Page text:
Tablet computers grow more popular by the day. New quad-core models promise to accelerate that trend, offering enhanced video processing and longer battery life, features that will make the devices more enticing to faculty, students and staff.
NVIDIA is at the heart of this development in the tablet market. The California manufacturer's Tegra 3 quad-core processor offers improved performance and uses 61 percent less power than a dual-core tablet doing the same tasks.
The Tegra 3 mobile chip actually includes five ARM Cortex-A9 CPU cores: four 1.6-gigahertz main cores and one 500-megahertz companion core. The companion or battery-saving core handles low-power tasks, such as Facebook updates or music streaming. Once the workload exceeds a certain power threshold, the Tegra 3 switches to the high-performance cores and disables the companion core, says Nick Stam, NVIDIA's director of technical marketing. "The processor is very intelligent, and it dynamically monitors the workload," he says.
So what does all that extra horsepower mean? A faster tablet that runs up to 12 hours between charges and supports high-quality 1080p video. The Tegra 3 powers quad-cores from Asus, Acer, Toshiba and Lenovo.
Other manufacturers are thinking along similar lines. Samsung, which offers the Galaxy Tab dual-core tablet, points to the speed and efficiency of multicore processors.
"Implementing multicore processors into the Galaxy Tab product line empowers us not only to achieve rapid computing speeds, but also to maximize battery life," says Travis Merrill, Samsung America's director of marketing for the Galaxy Tab.
Still, industry analysts caution that significant performance gains must await applications designed to take advantage of quad-core chips, though users may see an immediate improvement in games or other complex computing applications.
Richard Shim, a senior analyst for NPD Display Search, sees quad-core processors as a first step toward real performance improvements across the board. Quad-core tablets promise to let users multitask more easily, which will offer an enhanced experience, Shim predicts.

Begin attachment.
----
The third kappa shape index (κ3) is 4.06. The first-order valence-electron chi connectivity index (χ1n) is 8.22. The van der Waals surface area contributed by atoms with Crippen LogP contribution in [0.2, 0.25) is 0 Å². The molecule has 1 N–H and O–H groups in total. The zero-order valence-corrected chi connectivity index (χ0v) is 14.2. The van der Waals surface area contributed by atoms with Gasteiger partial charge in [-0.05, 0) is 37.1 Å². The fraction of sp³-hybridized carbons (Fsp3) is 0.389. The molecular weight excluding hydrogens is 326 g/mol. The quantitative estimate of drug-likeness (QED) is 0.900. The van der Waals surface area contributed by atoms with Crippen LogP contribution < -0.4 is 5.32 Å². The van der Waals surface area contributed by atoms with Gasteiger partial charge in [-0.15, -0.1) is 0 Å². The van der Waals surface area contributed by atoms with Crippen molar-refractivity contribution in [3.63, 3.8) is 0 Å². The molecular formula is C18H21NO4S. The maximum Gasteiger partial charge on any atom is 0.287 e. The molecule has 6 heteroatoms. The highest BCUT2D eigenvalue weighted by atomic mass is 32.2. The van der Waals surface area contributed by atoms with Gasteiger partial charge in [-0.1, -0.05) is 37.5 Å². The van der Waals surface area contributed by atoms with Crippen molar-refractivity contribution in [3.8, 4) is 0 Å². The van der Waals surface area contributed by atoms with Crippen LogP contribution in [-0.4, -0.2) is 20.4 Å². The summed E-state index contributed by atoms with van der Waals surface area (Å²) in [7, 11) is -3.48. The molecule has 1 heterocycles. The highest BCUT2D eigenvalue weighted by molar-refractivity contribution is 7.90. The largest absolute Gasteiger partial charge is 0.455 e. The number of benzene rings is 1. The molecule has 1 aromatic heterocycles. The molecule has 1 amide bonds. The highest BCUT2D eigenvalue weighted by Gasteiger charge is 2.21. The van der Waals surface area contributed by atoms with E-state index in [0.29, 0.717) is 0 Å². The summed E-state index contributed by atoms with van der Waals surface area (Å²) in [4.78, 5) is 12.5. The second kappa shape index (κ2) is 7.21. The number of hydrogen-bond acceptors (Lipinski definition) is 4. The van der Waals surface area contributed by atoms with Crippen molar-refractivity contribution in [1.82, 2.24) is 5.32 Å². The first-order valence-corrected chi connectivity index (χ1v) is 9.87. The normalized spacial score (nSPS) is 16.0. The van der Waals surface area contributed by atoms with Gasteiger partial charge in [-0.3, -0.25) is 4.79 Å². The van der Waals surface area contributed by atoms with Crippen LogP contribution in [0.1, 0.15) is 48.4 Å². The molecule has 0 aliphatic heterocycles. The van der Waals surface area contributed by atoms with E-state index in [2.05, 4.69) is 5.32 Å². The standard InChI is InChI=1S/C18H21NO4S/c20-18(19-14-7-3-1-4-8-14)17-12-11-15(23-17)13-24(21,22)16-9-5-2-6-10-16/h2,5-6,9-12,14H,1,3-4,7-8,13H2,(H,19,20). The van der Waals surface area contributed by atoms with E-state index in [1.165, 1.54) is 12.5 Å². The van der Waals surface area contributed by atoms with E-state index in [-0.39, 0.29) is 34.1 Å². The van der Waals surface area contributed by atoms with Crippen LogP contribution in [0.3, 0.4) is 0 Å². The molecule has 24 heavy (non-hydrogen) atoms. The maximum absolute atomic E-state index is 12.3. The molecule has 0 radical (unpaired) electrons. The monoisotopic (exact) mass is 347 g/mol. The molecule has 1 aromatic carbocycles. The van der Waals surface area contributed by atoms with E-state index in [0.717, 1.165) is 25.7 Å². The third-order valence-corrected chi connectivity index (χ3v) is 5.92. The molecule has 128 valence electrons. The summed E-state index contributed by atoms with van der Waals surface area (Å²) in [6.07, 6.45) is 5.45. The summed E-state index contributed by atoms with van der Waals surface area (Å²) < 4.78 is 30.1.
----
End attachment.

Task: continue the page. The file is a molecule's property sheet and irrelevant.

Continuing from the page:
Those benefits are likely to increase the prevalence of tablets among college and university students, who already are bringing the devices to class in increasing numbers.
At Temple University in Philadelphia, educators are jumping on the trend. The university issued tablets to freshmen athletes and business honors program students last fall, running pilot programs designed to help traveling students keep up with coursework or learn outside the classroom so class time can focus on discussion.
Faculty members hope to use tablets this fall for virtual anatomy lessons and medical school reading assignments. Other teaching methods, such as game-based learning, may not be far behind, says Sheri Stahler, associate vice president for computer services at Temple.
Stahler considers quad-core tablets a "game changer" that will replace netbooks and notebook computers as the electronic higher education tool of choice.
"These processors are cheaper, more powerful and more energy-efficient," says Larry Banks, a senior technical support specialist at Temple. "They'll really level the playing field."